Dessert: Jaylon Smith, OLB, 2nd Round, 34th Overall
Let's be honest with ourselves here... we don't always need dessert. BUT WE WANT IT. WE HAVE TO HAVE IT.
Jaylon Smith is that piece of, hell the whole, chocolate cake that we saw on the back of the menu right when we sat down. We knew that it was impractical to leave room for such a big piece, but the time has come where the waiter asks and we are ordering it. Oh well.
The Jaylon Smith pick is a bit indulgent. There's no denying that. Typically players drafted in the 2nd Round are expected to come in and contribute right away. Jaylon obviously won't fit that bill, so we'll just have to hope that this cake doesn't show up on the scale in the immediate future.
After Dinner Mint: Kavon Frazier, SS, 6th Round, 212th Overall
Our collective gut is approaching a point of ultimate filling by this point. It's nearly impossible to fit any more food in there - this meal has been exquisite.
We do want something for a little later, though. When the waiter comes by with those after dinner mints... we're grateful. That's how we should feel about Kavon Frazier.
This is a player who could very well be a starter in 2017. We're talking about a great run stopper and ability to contribute on special teams. Oh and he can pack quite the punch, just like that spark of mint here.
Toothpick For The Road: Anthony Brown, CB, 6th Round, 189th Overall
We have dined quite nicely, haven't we? The food was excellent from start to finish, and it's about time to head home.
Before we do we need to grab a toothpick, oral hygiene is very important after all! Anthony Brown is the perfect type of toothpick because we want lots of picks from him.
A cornerback isn't totally necessary right now given that the Cowboys haven't let any of theirs go recently, but it never hurts to have more. We want depth, depth, depth... and Anthony Brown helps us clean everything out to keep making room for more.
Cowboys Draft Target: Kentucky CB Lonnie Johnson Jr.
Since Kris Richard has taken over the back-end of the Dallas Cowboys defense, they have clearly shown a bias towards a "type" of cornerback. Richard, looking to build this Dallas unit in a similar form to his Seattle teams, has prioritized long corners both in height and arm length.
As his responsibilities within the organization increase, it's only fair to expect Kris Richard to have more say in who the Cowboys' defense acquires in terms of talent. This means we should anticipate more defensive backs who fit his type, such as Kentucky Wildcats cornerback Lonnie Johnson Jr.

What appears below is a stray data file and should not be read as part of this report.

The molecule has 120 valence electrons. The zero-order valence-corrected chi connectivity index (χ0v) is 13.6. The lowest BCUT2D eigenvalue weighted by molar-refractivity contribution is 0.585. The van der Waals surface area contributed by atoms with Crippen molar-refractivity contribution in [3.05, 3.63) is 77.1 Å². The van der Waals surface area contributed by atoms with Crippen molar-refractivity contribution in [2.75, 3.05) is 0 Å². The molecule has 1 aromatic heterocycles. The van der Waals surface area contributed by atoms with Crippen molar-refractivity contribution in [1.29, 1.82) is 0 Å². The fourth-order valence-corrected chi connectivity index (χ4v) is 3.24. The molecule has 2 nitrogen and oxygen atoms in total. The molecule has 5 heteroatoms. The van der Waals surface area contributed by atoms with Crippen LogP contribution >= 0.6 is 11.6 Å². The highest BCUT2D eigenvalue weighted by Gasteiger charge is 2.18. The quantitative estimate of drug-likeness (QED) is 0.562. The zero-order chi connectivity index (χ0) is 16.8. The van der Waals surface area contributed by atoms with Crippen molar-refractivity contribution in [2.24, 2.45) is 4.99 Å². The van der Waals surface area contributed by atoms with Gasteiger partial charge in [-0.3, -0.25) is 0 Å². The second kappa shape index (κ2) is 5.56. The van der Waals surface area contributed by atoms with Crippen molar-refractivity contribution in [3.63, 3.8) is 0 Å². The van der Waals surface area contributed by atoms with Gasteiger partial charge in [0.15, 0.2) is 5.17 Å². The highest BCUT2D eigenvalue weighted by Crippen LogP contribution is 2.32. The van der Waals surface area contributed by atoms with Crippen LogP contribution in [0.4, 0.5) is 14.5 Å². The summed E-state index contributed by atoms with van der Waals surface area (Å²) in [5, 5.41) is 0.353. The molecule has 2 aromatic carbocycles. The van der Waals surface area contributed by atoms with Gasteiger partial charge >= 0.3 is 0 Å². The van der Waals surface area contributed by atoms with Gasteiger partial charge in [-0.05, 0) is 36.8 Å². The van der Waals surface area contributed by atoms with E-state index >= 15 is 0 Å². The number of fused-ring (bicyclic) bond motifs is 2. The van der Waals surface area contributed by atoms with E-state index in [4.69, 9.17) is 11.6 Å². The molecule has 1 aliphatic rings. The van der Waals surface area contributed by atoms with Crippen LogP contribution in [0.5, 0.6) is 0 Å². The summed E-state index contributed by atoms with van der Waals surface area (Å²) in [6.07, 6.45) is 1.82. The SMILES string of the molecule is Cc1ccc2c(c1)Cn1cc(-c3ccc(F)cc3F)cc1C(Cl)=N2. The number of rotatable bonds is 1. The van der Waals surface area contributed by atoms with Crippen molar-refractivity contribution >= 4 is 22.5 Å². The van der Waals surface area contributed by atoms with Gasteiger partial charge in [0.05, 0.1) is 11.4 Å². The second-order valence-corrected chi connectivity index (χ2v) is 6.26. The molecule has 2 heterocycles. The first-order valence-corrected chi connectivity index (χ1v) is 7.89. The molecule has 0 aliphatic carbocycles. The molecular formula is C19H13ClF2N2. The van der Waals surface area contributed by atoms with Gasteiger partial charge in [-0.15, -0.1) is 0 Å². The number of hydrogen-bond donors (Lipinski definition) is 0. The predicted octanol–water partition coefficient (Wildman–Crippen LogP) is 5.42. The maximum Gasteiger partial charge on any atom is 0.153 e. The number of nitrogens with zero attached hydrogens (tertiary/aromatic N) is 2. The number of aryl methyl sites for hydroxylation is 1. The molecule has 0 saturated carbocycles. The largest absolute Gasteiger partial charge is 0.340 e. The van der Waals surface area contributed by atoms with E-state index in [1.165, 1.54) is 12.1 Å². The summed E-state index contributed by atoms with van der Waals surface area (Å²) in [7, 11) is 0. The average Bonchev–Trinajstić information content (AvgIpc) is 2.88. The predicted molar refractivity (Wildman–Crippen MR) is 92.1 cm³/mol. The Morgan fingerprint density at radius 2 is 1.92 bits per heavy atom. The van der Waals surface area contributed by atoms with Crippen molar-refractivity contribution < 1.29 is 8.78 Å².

So why does Lonnie Johnson fit the mold of what Kris Richard tends to look for? Well, for starters, he is 6'3" and 206 lbs with 32 1/4" arms. He's a long corner with excellent size and the trait profile which indicates he could be the perfect candidate to play cornerback in Dallas.
But while he might look great on paper, the tape is always the most important factor for evaluating and projecting talent. And, for Johnson, the tape isn't all-that great. Despite his length, Johnson struggled mightily in press-man coverage at Kentucky. Too often he is late or ineffective with his hands, leaving him susceptible to being blown by by the opposing receiver. He often loses balance due to poor footwork, and is rather average with his hips and quick change of direction.
Where Johnson was his best in college was in zone coverage, playing his deep third of Kentucky's cover-three look. Rarely did he allow receivers behind him in zone coverage, and displayed good instincts when deciding whether to jump routes or play more conservatively when playing in that deep third. He was not nearly as comfortable underneath, and Kentucky didn't ask him to play in that role too often. Because of how big he is, Johnson is able to contest at the catch point regularly, yet he only deflected 9 passes in 2 years.
What gives me the most hope for Lonnie Johnson as a prospect (besides his length) is his Senior Bowl performance. Johnson impressed daily at the Senior Bowl, looking more comfortable in man coverage and playing much better in his press technique.
Was this Johnson becoming more comfortable over time and a sign of things to come at the next level, or was it an anomaly that we shouldn't read too much into? The answer to that question is up to the individual teams, but his combine performance will play a huge role in how those teams answer.
As I've discussed already, Lonnie Johnson Jr. fits what Kris Richard tends to look for in his cornerbacks. He is long, tall, and relatively athletic, making him a clay piece for a coach like Richard to develop.
The question is, however, how much development can really occur? The highs for Johnson are rather high when he maximizes his natural abilities on the field. But too often he is sloppy in technique, or looks lost in man coverage. Whether or not Richard can "fix" Johnson completely may never be seen, but teams (especially this one) could fall in love with him as a prospect for what he can become if it all comes together.
Cowboys Draft Target: Oklahoma Sooners RB Rodney Anderson
NAME: Rodney Anderson
CONFERENCE: Big 12
POSITION: Running Back
CLASS: RS Junior
JERSEY: No. 24
RECRUITMENT RATING: 4-star
Rodney Anderson || 2017-18 Highlights ᴴᴰ || Oklahoma Like, Comment, and Subscribe for More! Follow my Instagram: @szhighlights Songs: - "Don't Know Me" by Trae Tha Truth - "Better Days" by Trae Tha Truth I do not own any of these highlights or music clips.
Before we get into the player, we should really try to get to know Rodney Anderson the person. He attended Katy High School in Katy, Texas, one of the powerhouse HS football programs in the state. He was a four-star recruit who received offers from Auburn, Baylor, Texas A&M, and Oklahoma. He originally committed to Texas A&M, but changed his mind and decided to go to Oklahoma instead. He had an up-and-down career on the football field at Oklahoma because of injuries, but did graduate with a degree in Arts and Sciences in May 2018 and is pursuing his Master's in Human Relations.